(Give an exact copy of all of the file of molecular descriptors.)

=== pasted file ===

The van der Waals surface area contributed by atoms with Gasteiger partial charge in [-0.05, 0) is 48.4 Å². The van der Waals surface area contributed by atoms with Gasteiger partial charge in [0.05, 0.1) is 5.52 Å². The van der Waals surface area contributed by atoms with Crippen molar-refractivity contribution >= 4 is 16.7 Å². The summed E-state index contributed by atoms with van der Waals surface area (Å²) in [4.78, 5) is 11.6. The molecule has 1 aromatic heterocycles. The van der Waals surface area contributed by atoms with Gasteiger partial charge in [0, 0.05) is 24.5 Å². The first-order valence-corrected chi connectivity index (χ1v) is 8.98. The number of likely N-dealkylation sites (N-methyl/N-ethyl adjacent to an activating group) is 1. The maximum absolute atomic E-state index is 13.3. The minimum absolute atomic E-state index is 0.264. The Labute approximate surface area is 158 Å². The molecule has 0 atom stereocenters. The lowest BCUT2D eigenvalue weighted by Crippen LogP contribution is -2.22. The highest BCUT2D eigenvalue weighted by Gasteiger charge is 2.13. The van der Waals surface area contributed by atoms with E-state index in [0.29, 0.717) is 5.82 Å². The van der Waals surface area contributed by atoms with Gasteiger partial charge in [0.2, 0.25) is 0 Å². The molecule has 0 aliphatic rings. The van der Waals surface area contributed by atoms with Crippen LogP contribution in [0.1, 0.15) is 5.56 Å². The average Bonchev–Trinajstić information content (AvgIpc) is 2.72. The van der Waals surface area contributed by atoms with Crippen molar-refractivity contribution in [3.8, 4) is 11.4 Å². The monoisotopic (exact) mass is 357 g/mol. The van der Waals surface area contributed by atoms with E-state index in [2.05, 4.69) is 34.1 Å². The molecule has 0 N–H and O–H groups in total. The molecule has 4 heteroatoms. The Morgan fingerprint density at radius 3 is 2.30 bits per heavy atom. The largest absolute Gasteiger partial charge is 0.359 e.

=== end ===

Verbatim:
The van der Waals surface area contributed by atoms with Gasteiger partial charge in [-0.05, 0) is 48.4 Å². The van der Waals surface area contributed by atoms with Gasteiger partial charge in [0.05, 0.1) is 5.52 Å². The van der Waals surface area contributed by atoms with Crippen molar-refractivity contribution >= 4 is 16.7 Å². The summed E-state index contributed by atoms with van der Waals surface area (Å²) in [4.78, 5) is 11.6. The molecule has 1 aromatic heterocycles. The van der Waals surface area contributed by atoms with Gasteiger partial charge in [0, 0.05) is 24.5 Å². The first-order valence-corrected chi connectivity index (χ1v) is 8.98. The number of likely N-dealkylation sites (N-methyl/N-ethyl adjacent to an activating group) is 1. The maximum absolute atomic E-state index is 13.3. The minimum absolute atomic E-state index is 0.264. The Labute approximate surface area is 158 Å². The molecule has 0 atom stereocenters. The lowest BCUT2D eigenvalue weighted by Crippen LogP contribution is -2.22. The highest BCUT2D eigenvalue weighted by Gasteiger charge is 2.13. The van der Waals surface area contributed by atoms with E-state index in [0.29, 0.717) is 5.82 Å². The van der Waals surface area contributed by atoms with Gasteiger partial charge in [0.2, 0.25) is 0 Å². The molecule has 0 aliphatic rings. The van der Waals surface area contributed by atoms with Crippen LogP contribution in [0.1, 0.15) is 5.56 Å². The average Bonchev–Trinajstić information content (AvgIpc) is 2.72. The van der Waals surface area contributed by atoms with Crippen molar-refractivity contribution in [3.8, 4) is 11.4 Å². The monoisotopic (exact) mass is 357 g/mol. The van der Waals surface area contributed by atoms with E-state index in [2.05, 4.69) is 34.1 Å². The molecule has 0 N–H and O–H groups in total. The molecule has 4 heteroatoms. The Morgan fingerprint density at radius 3 is 2.30 bits per heavy atom. The largest absolute Gasteiger partial charge is 0.359 e.